Household goods giant Unilever today warned that its profits were being squeezed as it struggles to pass soaring commodity costs to cash-strapped consumers.
The maker of Persil and Marmite said sales increased by 7% to €10.9bn in the first quarter of 2011 as strong demand in emerging markets such as China made up for declining volumes in Western Europe.
But the group said it is not increasing its prices as fast as its costs, which are being driven upwards by the soaring cost of oil.
As a result, its profit margins are set to fall in the first half of 2011 although it expects to claw back some of the falls in the second half of the year.
Volumes in western Europe were down 2.8% in the quarter, although price rises meant its sales increased by 0.1%.
Shares in the Anglo-Dutch company, which is listed on the FTSE 100 Index, were down more than 2% following today's update.
Chief executive Paul Polman said Unilever had put in a good performance against a backdrop of rising commodity costs, weak consumer confidence and very competitive markets.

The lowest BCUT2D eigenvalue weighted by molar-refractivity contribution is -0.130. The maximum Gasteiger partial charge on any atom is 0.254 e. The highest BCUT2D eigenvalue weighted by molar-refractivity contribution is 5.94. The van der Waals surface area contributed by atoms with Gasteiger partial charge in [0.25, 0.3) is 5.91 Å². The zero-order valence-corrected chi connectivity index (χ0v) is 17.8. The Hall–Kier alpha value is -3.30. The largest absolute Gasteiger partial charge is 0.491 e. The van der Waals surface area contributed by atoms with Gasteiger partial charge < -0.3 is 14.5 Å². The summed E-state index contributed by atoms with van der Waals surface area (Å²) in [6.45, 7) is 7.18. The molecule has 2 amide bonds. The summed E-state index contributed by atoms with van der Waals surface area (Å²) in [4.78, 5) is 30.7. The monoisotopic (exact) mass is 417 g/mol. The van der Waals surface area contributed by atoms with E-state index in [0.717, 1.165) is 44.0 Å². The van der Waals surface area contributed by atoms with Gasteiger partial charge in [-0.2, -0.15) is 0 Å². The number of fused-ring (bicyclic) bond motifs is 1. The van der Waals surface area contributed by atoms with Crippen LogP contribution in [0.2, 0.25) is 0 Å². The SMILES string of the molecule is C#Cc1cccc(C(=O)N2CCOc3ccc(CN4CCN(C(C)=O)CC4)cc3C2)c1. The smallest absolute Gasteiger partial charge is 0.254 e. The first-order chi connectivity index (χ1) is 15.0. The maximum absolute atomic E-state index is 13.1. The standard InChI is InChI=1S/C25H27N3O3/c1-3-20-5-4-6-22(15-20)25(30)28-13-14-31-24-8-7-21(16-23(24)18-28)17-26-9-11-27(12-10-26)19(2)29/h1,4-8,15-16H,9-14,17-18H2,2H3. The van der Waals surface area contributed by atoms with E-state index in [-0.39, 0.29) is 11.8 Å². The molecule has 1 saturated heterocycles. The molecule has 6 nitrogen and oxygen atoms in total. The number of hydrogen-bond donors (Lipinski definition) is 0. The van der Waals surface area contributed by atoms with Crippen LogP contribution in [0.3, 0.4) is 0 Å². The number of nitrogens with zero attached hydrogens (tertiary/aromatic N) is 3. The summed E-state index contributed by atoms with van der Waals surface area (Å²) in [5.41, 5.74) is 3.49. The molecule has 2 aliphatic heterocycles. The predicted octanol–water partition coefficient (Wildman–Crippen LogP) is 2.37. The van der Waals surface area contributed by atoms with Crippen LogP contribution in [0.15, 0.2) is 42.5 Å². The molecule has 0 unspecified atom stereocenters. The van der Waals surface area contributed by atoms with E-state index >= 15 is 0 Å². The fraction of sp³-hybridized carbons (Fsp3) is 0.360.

Underlying sales to emerging markets in Africa, Asia and Central and Eastern Europe, which account for almost half of the group’s revenues, increased 8.9%. This helped push the group’s underlying sales up by 4.3% in the quarter.
But Mr Polman conceded that the group’s volume growth had slowed as a result of rising prices and “sluggishness” in developed markets.
Sales of margarines and other spreads were particularly badly hit by the rising cost of vegetable oil, which is a key ingredient and has followed crude oil upwards.
As a result, the group’s savoury, dressings and spreads division saw volumes decline by 0.4%, while sales increased 2.6%.